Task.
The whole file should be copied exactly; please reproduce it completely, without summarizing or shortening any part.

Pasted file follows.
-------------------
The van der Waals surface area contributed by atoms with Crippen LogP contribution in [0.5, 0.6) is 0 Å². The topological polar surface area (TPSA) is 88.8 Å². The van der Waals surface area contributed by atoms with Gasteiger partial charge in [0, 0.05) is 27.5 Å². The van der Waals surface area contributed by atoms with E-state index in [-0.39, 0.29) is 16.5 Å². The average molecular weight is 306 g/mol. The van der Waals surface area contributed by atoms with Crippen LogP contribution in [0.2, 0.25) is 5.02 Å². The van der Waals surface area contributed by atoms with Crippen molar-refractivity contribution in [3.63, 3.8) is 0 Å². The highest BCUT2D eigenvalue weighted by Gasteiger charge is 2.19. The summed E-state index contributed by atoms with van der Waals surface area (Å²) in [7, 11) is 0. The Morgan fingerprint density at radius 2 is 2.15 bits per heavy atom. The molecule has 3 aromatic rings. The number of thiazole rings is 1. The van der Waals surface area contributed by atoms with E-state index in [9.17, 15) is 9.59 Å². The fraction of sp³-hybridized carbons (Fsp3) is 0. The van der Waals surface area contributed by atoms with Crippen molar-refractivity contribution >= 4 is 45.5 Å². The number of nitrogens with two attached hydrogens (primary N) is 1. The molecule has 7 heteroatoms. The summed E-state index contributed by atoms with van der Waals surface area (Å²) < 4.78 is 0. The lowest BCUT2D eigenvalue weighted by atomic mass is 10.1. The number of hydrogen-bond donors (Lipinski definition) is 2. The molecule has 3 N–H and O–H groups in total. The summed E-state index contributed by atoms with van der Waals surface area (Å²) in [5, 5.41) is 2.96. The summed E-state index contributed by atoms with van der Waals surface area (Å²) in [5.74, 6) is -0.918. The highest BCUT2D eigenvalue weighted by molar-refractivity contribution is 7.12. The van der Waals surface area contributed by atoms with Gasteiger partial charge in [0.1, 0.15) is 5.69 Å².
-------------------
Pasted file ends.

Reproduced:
The van der Waals surface area contributed by atoms with Crippen LogP contribution in [0.5, 0.6) is 0 Å². The topological polar surface area (TPSA) is 88.8 Å². The van der Waals surface area contributed by atoms with Gasteiger partial charge in [0, 0.05) is 27.5 Å². The van der Waals surface area contributed by atoms with E-state index in [-0.39, 0.29) is 16.5 Å². The average molecular weight is 306 g/mol. The van der Waals surface area contributed by atoms with Crippen LogP contribution in [0.2, 0.25) is 5.02 Å². The van der Waals surface area contributed by atoms with Crippen molar-refractivity contribution in [3.63, 3.8) is 0 Å². The highest BCUT2D eigenvalue weighted by Gasteiger charge is 2.19. The summed E-state index contributed by atoms with van der Waals surface area (Å²) in [7, 11) is 0. The Morgan fingerprint density at radius 2 is 2.15 bits per heavy atom. The molecule has 3 aromatic rings. The number of thiazole rings is 1. The van der Waals surface area contributed by atoms with E-state index in [9.17, 15) is 9.59 Å². The fraction of sp³-hybridized carbons (Fsp3) is 0. The van der Waals surface area contributed by atoms with Crippen molar-refractivity contribution >= 4 is 45.5 Å². The number of nitrogens with two attached hydrogens (primary N) is 1. The molecule has 7 heteroatoms. The summed E-state index contributed by atoms with van der Waals surface area (Å²) < 4.78 is 0. The lowest BCUT2D eigenvalue weighted by atomic mass is 10.1. The number of hydrogen-bond donors (Lipinski definition) is 2. The molecule has 3 N–H and O–H groups in total. The summed E-state index contributed by atoms with van der Waals surface area (Å²) in [5, 5.41) is 2.96. The summed E-state index contributed by atoms with van der Waals surface area (Å²) in [5.74, 6) is -0.918. The highest BCUT2D eigenvalue weighted by molar-refractivity contribution is 7.12. The van der Waals surface area contributed by atoms with Gasteiger partial charge in [0.1, 0.15) is 5.69 Å².